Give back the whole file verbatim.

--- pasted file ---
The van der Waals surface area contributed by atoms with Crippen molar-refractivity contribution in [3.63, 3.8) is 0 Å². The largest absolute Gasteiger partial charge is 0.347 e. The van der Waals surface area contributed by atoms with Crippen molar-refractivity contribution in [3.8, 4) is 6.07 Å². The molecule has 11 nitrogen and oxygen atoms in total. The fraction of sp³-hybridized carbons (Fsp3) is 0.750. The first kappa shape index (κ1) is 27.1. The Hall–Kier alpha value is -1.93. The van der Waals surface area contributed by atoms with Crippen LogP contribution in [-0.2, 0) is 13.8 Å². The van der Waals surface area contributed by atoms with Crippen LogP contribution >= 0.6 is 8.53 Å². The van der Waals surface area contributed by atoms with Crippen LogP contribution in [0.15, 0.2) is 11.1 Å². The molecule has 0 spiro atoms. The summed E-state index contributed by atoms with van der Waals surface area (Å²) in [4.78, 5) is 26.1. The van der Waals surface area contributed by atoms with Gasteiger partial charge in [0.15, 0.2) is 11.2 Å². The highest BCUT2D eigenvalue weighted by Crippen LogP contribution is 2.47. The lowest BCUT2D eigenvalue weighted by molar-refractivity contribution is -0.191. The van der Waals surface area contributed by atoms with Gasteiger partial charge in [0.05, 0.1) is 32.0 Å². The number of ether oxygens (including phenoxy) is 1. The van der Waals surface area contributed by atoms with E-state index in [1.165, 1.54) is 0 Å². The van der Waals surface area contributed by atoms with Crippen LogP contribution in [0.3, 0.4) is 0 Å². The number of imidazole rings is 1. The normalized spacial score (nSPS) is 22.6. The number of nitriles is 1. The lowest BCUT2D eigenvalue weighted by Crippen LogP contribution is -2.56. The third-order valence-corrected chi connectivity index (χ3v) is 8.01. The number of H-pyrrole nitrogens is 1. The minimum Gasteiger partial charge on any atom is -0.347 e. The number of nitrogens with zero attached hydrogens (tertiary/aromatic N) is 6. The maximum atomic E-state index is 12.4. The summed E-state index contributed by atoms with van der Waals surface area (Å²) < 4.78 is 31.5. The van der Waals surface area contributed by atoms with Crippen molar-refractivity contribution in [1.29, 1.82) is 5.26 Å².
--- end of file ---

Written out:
The van der Waals surface area contributed by atoms with Crippen molar-refractivity contribution in [3.63, 3.8) is 0 Å². The largest absolute Gasteiger partial charge is 0.347 e. The van der Waals surface area contributed by atoms with Crippen molar-refractivity contribution in [3.8, 4) is 6.07 Å². The molecule has 11 nitrogen and oxygen atoms in total. The fraction of sp³-hybridized carbons (Fsp3) is 0.750. The first kappa shape index (κ1) is 27.1. The Hall–Kier alpha value is -1.93. The van der Waals surface area contributed by atoms with Crippen LogP contribution in [-0.2, 0) is 13.8 Å². The van der Waals surface area contributed by atoms with Crippen LogP contribution >= 0.6 is 8.53 Å². The van der Waals surface area contributed by atoms with Crippen LogP contribution in [0.15, 0.2) is 11.1 Å². The molecule has 0 spiro atoms. The summed E-state index contributed by atoms with van der Waals surface area (Å²) in [4.78, 5) is 26.1. The van der Waals surface area contributed by atoms with Gasteiger partial charge in [0.15, 0.2) is 11.2 Å². The highest BCUT2D eigenvalue weighted by Crippen LogP contribution is 2.47. The lowest BCUT2D eigenvalue weighted by molar-refractivity contribution is -0.191. The van der Waals surface area contributed by atoms with Gasteiger partial charge in [0.05, 0.1) is 32.0 Å². The number of ether oxygens (including phenoxy) is 1. The van der Waals surface area contributed by atoms with E-state index in [1.165, 1.54) is 0 Å². The van der Waals surface area contributed by atoms with Crippen LogP contribution in [0.3, 0.4) is 0 Å². The number of imidazole rings is 1. The normalized spacial score (nSPS) is 22.6. The number of nitriles is 1. The lowest BCUT2D eigenvalue weighted by Crippen LogP contribution is -2.56. The third-order valence-corrected chi connectivity index (χ3v) is 8.01. The number of H-pyrrole nitrogens is 1. The minimum Gasteiger partial charge on any atom is -0.347 e. The number of nitrogens with zero attached hydrogens (tertiary/aromatic N) is 6. The maximum atomic E-state index is 12.4. The summed E-state index contributed by atoms with van der Waals surface area (Å²) < 4.78 is 31.5. The van der Waals surface area contributed by atoms with Crippen molar-refractivity contribution in [1.29, 1.82) is 5.26 Å².